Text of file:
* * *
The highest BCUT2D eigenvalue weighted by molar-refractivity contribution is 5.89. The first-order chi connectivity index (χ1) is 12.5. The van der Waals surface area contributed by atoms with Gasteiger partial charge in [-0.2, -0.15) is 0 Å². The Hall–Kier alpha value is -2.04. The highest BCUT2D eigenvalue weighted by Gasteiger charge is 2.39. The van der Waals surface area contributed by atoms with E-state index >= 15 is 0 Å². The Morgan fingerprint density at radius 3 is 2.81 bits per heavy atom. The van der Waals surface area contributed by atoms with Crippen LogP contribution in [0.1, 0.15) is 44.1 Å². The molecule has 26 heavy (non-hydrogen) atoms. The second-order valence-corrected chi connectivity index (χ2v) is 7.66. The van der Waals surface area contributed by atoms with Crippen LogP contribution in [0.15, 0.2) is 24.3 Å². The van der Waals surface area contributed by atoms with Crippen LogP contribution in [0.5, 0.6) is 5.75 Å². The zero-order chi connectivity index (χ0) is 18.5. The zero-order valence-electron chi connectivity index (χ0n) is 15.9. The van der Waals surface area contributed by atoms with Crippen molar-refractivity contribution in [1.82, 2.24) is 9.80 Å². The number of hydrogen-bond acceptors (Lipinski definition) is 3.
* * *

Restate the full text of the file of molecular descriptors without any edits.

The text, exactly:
The highest BCUT2D eigenvalue weighted by molar-refractivity contribution is 5.89. The first-order chi connectivity index (χ1) is 12.5. The van der Waals surface area contributed by atoms with Gasteiger partial charge in [-0.2, -0.15) is 0 Å². The Hall–Kier alpha value is -2.04. The highest BCUT2D eigenvalue weighted by Gasteiger charge is 2.39. The van der Waals surface area contributed by atoms with E-state index >= 15 is 0 Å². The Morgan fingerprint density at radius 3 is 2.81 bits per heavy atom. The van der Waals surface area contributed by atoms with Crippen LogP contribution in [0.1, 0.15) is 44.1 Å². The molecule has 26 heavy (non-hydrogen) atoms. The second-order valence-corrected chi connectivity index (χ2v) is 7.66. The van der Waals surface area contributed by atoms with Crippen LogP contribution in [0.15, 0.2) is 24.3 Å². The van der Waals surface area contributed by atoms with Crippen LogP contribution in [0.5, 0.6) is 5.75 Å². The zero-order chi connectivity index (χ0) is 18.5. The zero-order valence-electron chi connectivity index (χ0n) is 15.9. The van der Waals surface area contributed by atoms with Crippen molar-refractivity contribution in [1.82, 2.24) is 9.80 Å². The number of hydrogen-bond acceptors (Lipinski definition) is 3.